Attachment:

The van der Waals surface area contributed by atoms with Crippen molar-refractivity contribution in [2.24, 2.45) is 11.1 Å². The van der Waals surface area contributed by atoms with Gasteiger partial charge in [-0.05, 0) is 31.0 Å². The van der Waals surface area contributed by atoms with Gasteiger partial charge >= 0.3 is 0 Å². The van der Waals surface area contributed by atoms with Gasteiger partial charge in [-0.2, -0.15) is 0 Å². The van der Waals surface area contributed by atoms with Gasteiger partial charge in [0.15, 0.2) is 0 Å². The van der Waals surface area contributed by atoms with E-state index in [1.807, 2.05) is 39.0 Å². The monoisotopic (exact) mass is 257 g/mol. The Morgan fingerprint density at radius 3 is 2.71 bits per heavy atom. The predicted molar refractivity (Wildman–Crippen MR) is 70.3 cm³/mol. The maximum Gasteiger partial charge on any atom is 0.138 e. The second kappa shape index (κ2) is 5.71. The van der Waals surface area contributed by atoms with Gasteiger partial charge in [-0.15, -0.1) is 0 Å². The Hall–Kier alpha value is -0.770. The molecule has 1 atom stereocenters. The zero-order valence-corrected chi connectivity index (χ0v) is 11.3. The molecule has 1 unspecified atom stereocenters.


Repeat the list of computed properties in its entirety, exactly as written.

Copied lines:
The van der Waals surface area contributed by atoms with Crippen molar-refractivity contribution in [2.24, 2.45) is 11.1 Å². The van der Waals surface area contributed by atoms with Gasteiger partial charge in [-0.05, 0) is 31.0 Å². The van der Waals surface area contributed by atoms with Gasteiger partial charge >= 0.3 is 0 Å². The van der Waals surface area contributed by atoms with Gasteiger partial charge in [-0.2, -0.15) is 0 Å². The van der Waals surface area contributed by atoms with Gasteiger partial charge in [0.15, 0.2) is 0 Å². The van der Waals surface area contributed by atoms with E-state index in [1.807, 2.05) is 39.0 Å². The monoisotopic (exact) mass is 257 g/mol. The Morgan fingerprint density at radius 3 is 2.71 bits per heavy atom. The predicted molar refractivity (Wildman–Crippen MR) is 70.3 cm³/mol. The maximum Gasteiger partial charge on any atom is 0.138 e. The second kappa shape index (κ2) is 5.71. The van der Waals surface area contributed by atoms with Gasteiger partial charge in [-0.15, -0.1) is 0 Å². The Hall–Kier alpha value is -0.770. The molecule has 1 atom stereocenters. The zero-order valence-corrected chi connectivity index (χ0v) is 11.3. The molecule has 1 unspecified atom stereocenters.